A 2016 survey on community-police relations by Open Buffalo, a local social justice advocacy group, found that only 44 percent of black people in Buffalo would trust the police in an emergency. By contrast, 72 percent of white people said they could trust the police when in need.
“A significant part of the community does not trust the police department because they only encounter them in enforcement circumstances,” said Steve Peraza, co-author of a report on local police-community relations published by the Partnership for the Public Good, a research group focused on social justice issues and civic engagement. “Until we can get the community to feel like the police is not just targeting them, the relationship will remain the way it is.”
On March 6, activists voiced their concerns about the grant for rifles by calling Council members and attending a caucus meeting to urge legislators to send the item back to committee to allow for a public hearing.
Any grant awarded to a city agency is subject to discussion by the appropriate Council committee and approval by the Council as a whole. While public hearings on committee items are not required, committee chairs are authorized to call such hearings.
Richard Fontana, Lovejoy District Council member, said the Council could have done a better job “getting the word out.” Prior to the vote, he talked to constituents on the phone and through e-mail about their concerns and his positions.
“A public hearing could have helped get the story straight,” said Fontana, who is the chair of the Finance Committee, where the grant was discussed. But he said he didn’t feel one was necessary before a vote.
In an e-mailed statement, Sean Mulligan, legislative assistant to Niagara Council Member David Rivera, noted that the Council “would have been within their right” to accept the grant without getting public input. Rivera declined to answer questions when approached by an Investigative Post reporter after a recent Council meeting.
Lopez said he felt more public input was merited.
“The only thing we asked from the caucus was, ‘Give us more time, send it back to committee,’” he said. “’We will bring you the public if you give us more time.’”
Instead of sending the resolution back to committee, the Council voted on it the next day.
University District Council Member Rasheed Wyatt said he believes the department is “moving in the right direction.” “They are sensitive to what the Council has brought, to what citizens have brought forth,” Wyatt said.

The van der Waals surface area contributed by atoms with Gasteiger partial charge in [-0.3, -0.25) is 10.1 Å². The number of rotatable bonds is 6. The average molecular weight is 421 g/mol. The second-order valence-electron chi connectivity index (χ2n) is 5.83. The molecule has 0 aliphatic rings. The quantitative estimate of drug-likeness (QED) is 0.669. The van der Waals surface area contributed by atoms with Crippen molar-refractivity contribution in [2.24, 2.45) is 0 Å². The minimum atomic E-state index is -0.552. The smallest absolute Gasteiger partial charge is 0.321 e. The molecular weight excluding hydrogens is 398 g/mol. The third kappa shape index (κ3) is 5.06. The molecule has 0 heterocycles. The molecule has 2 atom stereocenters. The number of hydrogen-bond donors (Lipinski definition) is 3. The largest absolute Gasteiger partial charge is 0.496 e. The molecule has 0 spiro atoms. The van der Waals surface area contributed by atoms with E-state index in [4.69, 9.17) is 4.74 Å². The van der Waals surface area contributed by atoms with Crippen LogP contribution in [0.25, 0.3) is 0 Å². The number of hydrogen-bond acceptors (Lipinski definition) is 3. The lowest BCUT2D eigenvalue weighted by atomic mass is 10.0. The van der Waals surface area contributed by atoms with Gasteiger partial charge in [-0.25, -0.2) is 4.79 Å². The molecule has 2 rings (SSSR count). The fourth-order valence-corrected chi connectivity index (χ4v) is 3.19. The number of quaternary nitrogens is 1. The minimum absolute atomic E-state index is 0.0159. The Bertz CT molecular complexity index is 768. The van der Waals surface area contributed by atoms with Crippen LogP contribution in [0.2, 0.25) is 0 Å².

Council members often point to their Police Oversight Committee as a proof of public engagement. But Lopez and other activists see an inadequate body. At the January meeting of the committee, with police management in attendance, Lopez, along with colleagues from various community and health organizations, advocated for better civilian oversight of the department and for the implementation of programs that offer alternatives to arrest and incarceration for low-level offenses. Lopez said people left the meeting “with worse perceptions of upper brass and police than they did beforehand.”
“They feel like they’ve gone there and that their concerns and voices were totally unheard,” he said. “It’s actually damaging the relationship between the public and police.”
Council members see it differently.
“I’m glad they have a Police Oversight Committee to be disappointed about,” said Council President Darius Pridgen. “Although it may not be perfect, in some people’s perception, it’s moving a better direction than being dormant.”
Right before the Council unanimously voted in favor of the grant, Pridgen said, “We have addressed the concerns, though, I want to be clear, of the public that came to us.”
When asked whether the Council listens to public concerns on policing issues, Lopez responded: “Absolutely not.”
Daniela Porat is a reporter for Investigative Post, a nonprofit investigative journalism center focused on issues of importance to residents of Buffalo and Western New York. Listen to her companion stories on WBFO.